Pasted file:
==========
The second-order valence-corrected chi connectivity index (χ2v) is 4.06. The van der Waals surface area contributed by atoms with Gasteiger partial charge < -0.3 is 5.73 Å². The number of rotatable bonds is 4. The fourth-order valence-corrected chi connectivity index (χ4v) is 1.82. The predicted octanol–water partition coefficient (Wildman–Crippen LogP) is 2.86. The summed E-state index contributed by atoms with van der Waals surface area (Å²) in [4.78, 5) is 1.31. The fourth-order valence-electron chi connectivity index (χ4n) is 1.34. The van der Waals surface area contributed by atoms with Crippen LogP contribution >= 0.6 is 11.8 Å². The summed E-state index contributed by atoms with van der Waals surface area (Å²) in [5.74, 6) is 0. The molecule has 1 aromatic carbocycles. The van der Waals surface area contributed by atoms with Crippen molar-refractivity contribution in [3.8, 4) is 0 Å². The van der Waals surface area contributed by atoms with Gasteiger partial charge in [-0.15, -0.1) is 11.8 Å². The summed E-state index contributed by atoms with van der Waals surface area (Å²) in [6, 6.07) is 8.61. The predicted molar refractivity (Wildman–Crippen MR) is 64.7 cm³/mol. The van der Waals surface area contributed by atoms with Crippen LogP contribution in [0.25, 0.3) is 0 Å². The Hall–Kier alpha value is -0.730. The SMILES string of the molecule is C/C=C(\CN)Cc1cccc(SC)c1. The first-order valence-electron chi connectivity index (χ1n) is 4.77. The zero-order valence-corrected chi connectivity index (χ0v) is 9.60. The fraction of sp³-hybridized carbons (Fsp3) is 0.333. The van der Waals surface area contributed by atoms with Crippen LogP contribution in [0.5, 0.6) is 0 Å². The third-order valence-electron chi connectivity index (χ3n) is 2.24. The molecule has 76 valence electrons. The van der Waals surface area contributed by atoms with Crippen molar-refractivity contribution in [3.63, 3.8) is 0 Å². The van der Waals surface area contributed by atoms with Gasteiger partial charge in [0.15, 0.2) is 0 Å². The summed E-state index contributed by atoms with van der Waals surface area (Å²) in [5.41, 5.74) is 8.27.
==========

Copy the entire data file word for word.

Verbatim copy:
The second-order valence-corrected chi connectivity index (χ2v) is 4.06. The van der Waals surface area contributed by atoms with Gasteiger partial charge < -0.3 is 5.73 Å². The number of rotatable bonds is 4. The fourth-order valence-corrected chi connectivity index (χ4v) is 1.82. The predicted octanol–water partition coefficient (Wildman–Crippen LogP) is 2.86. The summed E-state index contributed by atoms with van der Waals surface area (Å²) in [4.78, 5) is 1.31. The fourth-order valence-electron chi connectivity index (χ4n) is 1.34. The van der Waals surface area contributed by atoms with Crippen LogP contribution >= 0.6 is 11.8 Å². The summed E-state index contributed by atoms with van der Waals surface area (Å²) in [5.74, 6) is 0. The molecule has 1 aromatic carbocycles. The van der Waals surface area contributed by atoms with Crippen molar-refractivity contribution in [3.8, 4) is 0 Å². The van der Waals surface area contributed by atoms with Gasteiger partial charge in [-0.15, -0.1) is 11.8 Å². The summed E-state index contributed by atoms with van der Waals surface area (Å²) in [6, 6.07) is 8.61. The predicted molar refractivity (Wildman–Crippen MR) is 64.7 cm³/mol. The van der Waals surface area contributed by atoms with Crippen LogP contribution in [0.25, 0.3) is 0 Å². The Hall–Kier alpha value is -0.730. The SMILES string of the molecule is C/C=C(\CN)Cc1cccc(SC)c1. The first-order valence-electron chi connectivity index (χ1n) is 4.77. The zero-order valence-corrected chi connectivity index (χ0v) is 9.60. The fraction of sp³-hybridized carbons (Fsp3) is 0.333. The van der Waals surface area contributed by atoms with Crippen LogP contribution in [0.5, 0.6) is 0 Å². The third-order valence-electron chi connectivity index (χ3n) is 2.24. The molecule has 76 valence electrons. The van der Waals surface area contributed by atoms with Crippen molar-refractivity contribution in [3.63, 3.8) is 0 Å². The van der Waals surface area contributed by atoms with Gasteiger partial charge in [0.15, 0.2) is 0 Å². The summed E-state index contributed by atoms with van der Waals surface area (Å²) in [5.41, 5.74) is 8.27.